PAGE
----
Heaven's Gate (1980)
What it tries to do: Following up The Deer Hunter, Michael Cimino was given free rein to make his dream project, and he dreamed big. Retelling the story of the Johnson County War, which brought Wyoming cattle barons into conflict with poor immigrants, Cimino spent a then-stunning $36 million attempting to tell the whole story of America by recreating the Old West and shooting an unglamorous epic of moral conflicts, violence, gang rape, and lots and lots of barren landscapes.
Why it failed: The initial release of Heaven's Gate was nearly four hours long, but it was pulled from theaters, then re-released at about two and a half hours. It could be argued that United Artists' lack of confidence did it in. But no, Heaven's Gate is a mess, with confusing relationships, no narrative muscle, and a pace seemingly inspired by a slow breeze blowing through the high grass.
Why it's worth seeing: As an exercise in poetic imagery, it justifies its run time. Cinematographer Vilmos Zsigmond revives the sepia sadness of McCabe & Mrs. Miller, and the cast—including Kris Kristofferson, Isabelle Huppert, Christopher Walken, and many other names of note—looks like it's plugged into some powerful emotional current that the audience must just be missing. It would be nice to claim that the film which drove the last nail into the coffin of '70s cinema and killed United Artists is actually a lost masterpiece. It isn't. But it's got a quality all its own.
What it tries to do: Steven Spielberg wanted to pay homage to the movie conventions of the '40s in the counterculture style of the '70s. Meanwhile, Robert Zemeckis and Bob Gale produced a spoofy, Mad magazine-inspired script that essentially repeated their winning formula from the previous year's I Wanna Hold Your Hand, encapsulating the grand American pageant in the course of one busy day.
Why it failed: The words "big budget" and "comedy" should rarely appear in the same sentence. Spielberg demonstrates his lack of feel for the relaxed, slobby Saturday Night Live sensibility, and 1941 suffers from a kind of bloat not seen since the overbearing, self-satisfied, star-studded affairs of the mid-'60s.
Why it's worth seeing: Like Martin Scorsese's New York, New York, 1941 contains a handful of smashing setpieces that played like gangbusters at the rushes and still work today. The USO dancing sequence is the most eye-popping, followed closely by the climactic demolition, but 1941's best moments are subtler, like Robert Stack getting emotional over a screening of Dumbo, and Slim Pickens bickering with the Japanese over his stool sample. Ultimately, the movie fits in reasonably well with Spielberg's other war movies—which, like his fantasy movies, tend to be about how manmade systems break down.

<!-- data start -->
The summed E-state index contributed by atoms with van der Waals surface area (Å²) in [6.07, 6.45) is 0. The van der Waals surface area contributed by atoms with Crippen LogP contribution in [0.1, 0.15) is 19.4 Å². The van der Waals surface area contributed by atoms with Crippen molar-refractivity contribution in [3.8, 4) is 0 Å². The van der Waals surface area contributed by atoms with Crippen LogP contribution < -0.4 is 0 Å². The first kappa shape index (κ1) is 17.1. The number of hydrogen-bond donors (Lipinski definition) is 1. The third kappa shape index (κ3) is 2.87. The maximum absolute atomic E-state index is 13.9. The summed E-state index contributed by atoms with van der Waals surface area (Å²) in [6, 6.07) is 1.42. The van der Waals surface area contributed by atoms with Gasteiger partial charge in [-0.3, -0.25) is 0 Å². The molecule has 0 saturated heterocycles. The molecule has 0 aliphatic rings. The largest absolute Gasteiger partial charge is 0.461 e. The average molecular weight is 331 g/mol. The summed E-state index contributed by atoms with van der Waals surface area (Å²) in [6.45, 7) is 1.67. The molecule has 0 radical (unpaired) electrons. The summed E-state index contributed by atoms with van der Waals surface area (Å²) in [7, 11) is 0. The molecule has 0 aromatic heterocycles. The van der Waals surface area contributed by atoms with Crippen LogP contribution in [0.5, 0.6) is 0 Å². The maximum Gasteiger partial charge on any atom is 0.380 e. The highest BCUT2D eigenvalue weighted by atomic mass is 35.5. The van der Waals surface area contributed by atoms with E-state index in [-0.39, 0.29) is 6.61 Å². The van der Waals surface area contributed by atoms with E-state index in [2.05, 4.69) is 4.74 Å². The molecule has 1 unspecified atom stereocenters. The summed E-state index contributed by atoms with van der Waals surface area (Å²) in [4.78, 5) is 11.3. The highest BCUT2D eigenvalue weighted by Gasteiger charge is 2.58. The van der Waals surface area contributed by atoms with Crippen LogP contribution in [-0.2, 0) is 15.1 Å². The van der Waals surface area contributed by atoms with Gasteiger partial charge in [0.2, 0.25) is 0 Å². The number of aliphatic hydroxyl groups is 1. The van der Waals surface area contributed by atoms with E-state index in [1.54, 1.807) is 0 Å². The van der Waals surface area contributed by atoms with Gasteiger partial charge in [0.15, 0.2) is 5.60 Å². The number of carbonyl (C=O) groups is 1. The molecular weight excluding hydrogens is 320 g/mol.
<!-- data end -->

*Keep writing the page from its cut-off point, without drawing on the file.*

What it tries to do: Writer/director Martin Brest tries to riff playfully and irreverently on gender and sexuality within the context of a light-footed crime comedy.
Why it failed: It doesn't help that Gigli's title could only be pronounced by the late-night talk-show hosts mocking it, or that it starred a tabloid couple far past their media oversaturation point. But beyond these superficial elements, it's hard to know where to start when assessing the film's flaws: Elements like slack pacing, a bloated run time, a shapeless, self-satisfied script, and a Baywatch-obsessed retarded kid are only the beginning. The public and media couldn't wait for Ben Affleck and Jennifer Lopez to screw up, so Gigli must have seemed like an answer to their prayers.
Why it's worth seeing: The film's historic level of miscalculation alone gives it a distinct train-wreck watchability, and any film that features a mentally handicapped youngster rapping "Baby Got Back" in its entirety can't be accused of lacking chutzpah. Also, Christopher Walken's cameo as a deranged cop is a masterful display of undiluted Walken weirdness.
New York, New York (1977)
What it tries to do: Like One From The Heart, New York, New York sets out to revolutionize the musical form by injecting it with the gritty neo-realism, antic improvisation, and jagged emotions of vintage John Cassavetes while simultaneously playing up the genre's overt stylization.
Why it failed: American audiences in the '70s were famously adventurous and open-minded, but even they drew the line at shelling out hard-earned dough on a grim, gritty, three-hour-long musical largely devoid of sympathetic characters. It didn't help that the film sought to revive a moribund genre, or that it had to face the high expectations created by Scorsese's previous film, Taxi Driver.